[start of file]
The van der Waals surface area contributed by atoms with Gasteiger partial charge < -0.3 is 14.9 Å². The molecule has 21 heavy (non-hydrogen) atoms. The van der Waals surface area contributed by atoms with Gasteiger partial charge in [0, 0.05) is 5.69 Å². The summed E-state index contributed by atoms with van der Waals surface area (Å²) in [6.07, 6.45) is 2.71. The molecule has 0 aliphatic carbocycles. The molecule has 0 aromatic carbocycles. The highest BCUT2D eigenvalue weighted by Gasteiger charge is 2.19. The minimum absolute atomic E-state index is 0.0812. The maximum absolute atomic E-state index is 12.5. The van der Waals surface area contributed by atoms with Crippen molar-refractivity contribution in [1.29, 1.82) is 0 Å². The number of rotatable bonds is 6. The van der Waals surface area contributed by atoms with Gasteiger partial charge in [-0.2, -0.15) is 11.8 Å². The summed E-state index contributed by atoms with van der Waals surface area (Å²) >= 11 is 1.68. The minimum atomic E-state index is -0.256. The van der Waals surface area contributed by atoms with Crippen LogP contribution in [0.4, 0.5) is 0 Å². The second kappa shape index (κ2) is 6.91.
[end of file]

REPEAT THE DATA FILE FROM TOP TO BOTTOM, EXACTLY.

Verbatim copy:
The van der Waals surface area contributed by atoms with Gasteiger partial charge < -0.3 is 14.9 Å². The molecule has 21 heavy (non-hydrogen) atoms. The van der Waals surface area contributed by atoms with Gasteiger partial charge in [0, 0.05) is 5.69 Å². The summed E-state index contributed by atoms with van der Waals surface area (Å²) in [6.07, 6.45) is 2.71. The molecule has 0 aliphatic carbocycles. The molecule has 0 aromatic carbocycles. The highest BCUT2D eigenvalue weighted by Gasteiger charge is 2.19. The minimum absolute atomic E-state index is 0.0812. The maximum absolute atomic E-state index is 12.5. The van der Waals surface area contributed by atoms with Crippen molar-refractivity contribution in [1.29, 1.82) is 0 Å². The number of rotatable bonds is 6. The van der Waals surface area contributed by atoms with Gasteiger partial charge in [-0.2, -0.15) is 11.8 Å². The summed E-state index contributed by atoms with van der Waals surface area (Å²) >= 11 is 1.68. The minimum atomic E-state index is -0.256. The van der Waals surface area contributed by atoms with Crippen LogP contribution in [0.4, 0.5) is 0 Å². The second kappa shape index (κ2) is 6.91.